If there’s one certainty in the healthcare industry now, it’s that you’ll see more healthcare mergers. Whether this is good for consumers is much less certain.
The latest sign of this shift came this week when CVS Health announced an agreement to buy insurer Aetna for $69 billion. The deal would bring together CVS’ 9,700 pharmacies, its 1,100 walk-in Minute Clinics, and the 22 million members of the nation’s third-largest health insurer.
Many companies involved in these mergers promise better healthcare and lower prices. But some advocates see the potential for fewer choices when consumers shop for healthcare.
Some rivals of CVS and Aetna already have cut their own deals. Aetna insurance rival UnitedHealthcare owns OptumRx, which, like CVS, manages the pharmacy benefits for insurance plans. Hospital chains are also merging, with some running their own walk-in clinics. Amid all this, online retail behemoth Amazon is rumored to be getting into the pharmacy business.
“We’re seeing consolidation in the healthcare delivery system at a rapid pace,” says Thomas Dennison, a professor at Syracuse University and director of its Lerner Center for Public Health Promotion. “When you’re bigger, you have more leverage to negotiate prices.”
Dennison says consumers are frustrated with the fragmented healthcare system today and CVS is trying to capitalize on that by making medical services more convenient and at a lower cost.
Consumer out-of-pocket costs are lower when they go to a retail clinic and significantly less than a hospital emergency room, according to a study by Blue Cross and Blue Shield.
If the deal is approved by regulators and shareholders, CVS said it will transform its stores into community healthcare hubs where people can go to get a broader array of medical services beyond flu shots, filling prescriptions, treating ear infections and other basic services that its Minute Clinics offer today.
The companies envision offering lab tests, vision and hearing services, weight loss and nutrition counseling, follow-up nursing care at home and medication management. CVS CEO Larry Merlo said after announcing the deal that people with chronic conditions, like high blood pressure or diabetes, could go to their local CVS for regular monitoring in between doctor visits, which would help keep them out of the hospital and prevent more costly problems down the road.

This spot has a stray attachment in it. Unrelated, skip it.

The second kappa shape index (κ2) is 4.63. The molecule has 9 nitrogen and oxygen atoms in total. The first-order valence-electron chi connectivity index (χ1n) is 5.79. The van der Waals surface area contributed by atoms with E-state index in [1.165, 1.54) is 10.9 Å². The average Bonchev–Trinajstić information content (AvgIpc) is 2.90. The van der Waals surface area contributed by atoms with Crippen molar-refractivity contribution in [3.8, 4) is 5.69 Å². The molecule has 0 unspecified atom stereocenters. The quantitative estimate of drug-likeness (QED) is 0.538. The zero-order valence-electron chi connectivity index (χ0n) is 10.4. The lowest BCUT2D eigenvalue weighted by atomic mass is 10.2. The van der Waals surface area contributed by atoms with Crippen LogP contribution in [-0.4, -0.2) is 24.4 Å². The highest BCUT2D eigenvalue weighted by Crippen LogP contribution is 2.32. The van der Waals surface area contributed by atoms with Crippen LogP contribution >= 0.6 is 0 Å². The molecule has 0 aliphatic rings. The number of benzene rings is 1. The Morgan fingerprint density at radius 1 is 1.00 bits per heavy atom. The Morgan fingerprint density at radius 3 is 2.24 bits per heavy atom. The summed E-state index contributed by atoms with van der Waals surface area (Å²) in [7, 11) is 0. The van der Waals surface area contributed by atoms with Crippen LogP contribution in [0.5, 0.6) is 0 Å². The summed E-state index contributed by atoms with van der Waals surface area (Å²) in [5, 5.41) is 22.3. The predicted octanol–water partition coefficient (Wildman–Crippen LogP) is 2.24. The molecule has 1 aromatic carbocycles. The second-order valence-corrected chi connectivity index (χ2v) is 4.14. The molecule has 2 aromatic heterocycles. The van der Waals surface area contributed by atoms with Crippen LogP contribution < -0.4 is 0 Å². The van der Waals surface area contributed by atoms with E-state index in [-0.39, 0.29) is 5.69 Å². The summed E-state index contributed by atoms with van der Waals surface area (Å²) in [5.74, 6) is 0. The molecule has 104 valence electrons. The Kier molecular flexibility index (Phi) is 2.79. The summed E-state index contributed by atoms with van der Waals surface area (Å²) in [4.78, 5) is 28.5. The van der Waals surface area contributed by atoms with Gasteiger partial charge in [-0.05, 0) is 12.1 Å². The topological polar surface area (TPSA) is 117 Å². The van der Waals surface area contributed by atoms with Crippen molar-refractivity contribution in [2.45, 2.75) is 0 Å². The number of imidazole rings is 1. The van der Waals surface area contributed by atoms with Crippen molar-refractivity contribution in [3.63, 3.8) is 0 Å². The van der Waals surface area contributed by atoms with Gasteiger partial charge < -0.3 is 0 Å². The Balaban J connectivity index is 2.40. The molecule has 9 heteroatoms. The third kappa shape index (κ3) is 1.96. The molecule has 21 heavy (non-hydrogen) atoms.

“Helping people manage their health with better monitoring of chronic conditions could potentially lower the cost of care needed,” says Dan Mendelson, president of Avalere Health, a healthcare consulting firm.
The merger also could give CVS more power over prescription drug costs. A pharmacy benefit manager like CVS is typically the middleman between drug companies and insurance plans and therefore doesn’t have an incentive to negotiate prices. But a pharmacy benefits provider and health insurer combined has the motivation to focus on those costs, says Mendelson.
But some consumer advocates and antitrust experts are skeptical that consumers will reap any cost savings from this merger and say that continued consolidation in the healthcare marketplace only hurts consumers.
“The health insurance and retail pharmacy markets are already highly concentrated, with just a few big insurers and pharmacies dominating,” says George Slover, senior policy counsel for Consumers Union, the policy and mobilization division of Consumer Reports.
He says the combination could lead to fewer choices for consumers if CVS favors Aetna policyholders over those on other health insurance plans by offering them better deals, or if Aetna pressures its members to obtain their prescription drugs at CVS.
Big mergers have a poor track record of delivering lower prices to customers, says Diana Moss, president of the American Antitrust Institute, a nonprofit that does research and advocacy on antitrust issues. “There are no guarantees that any cost savings realized will be passed onto consumers.”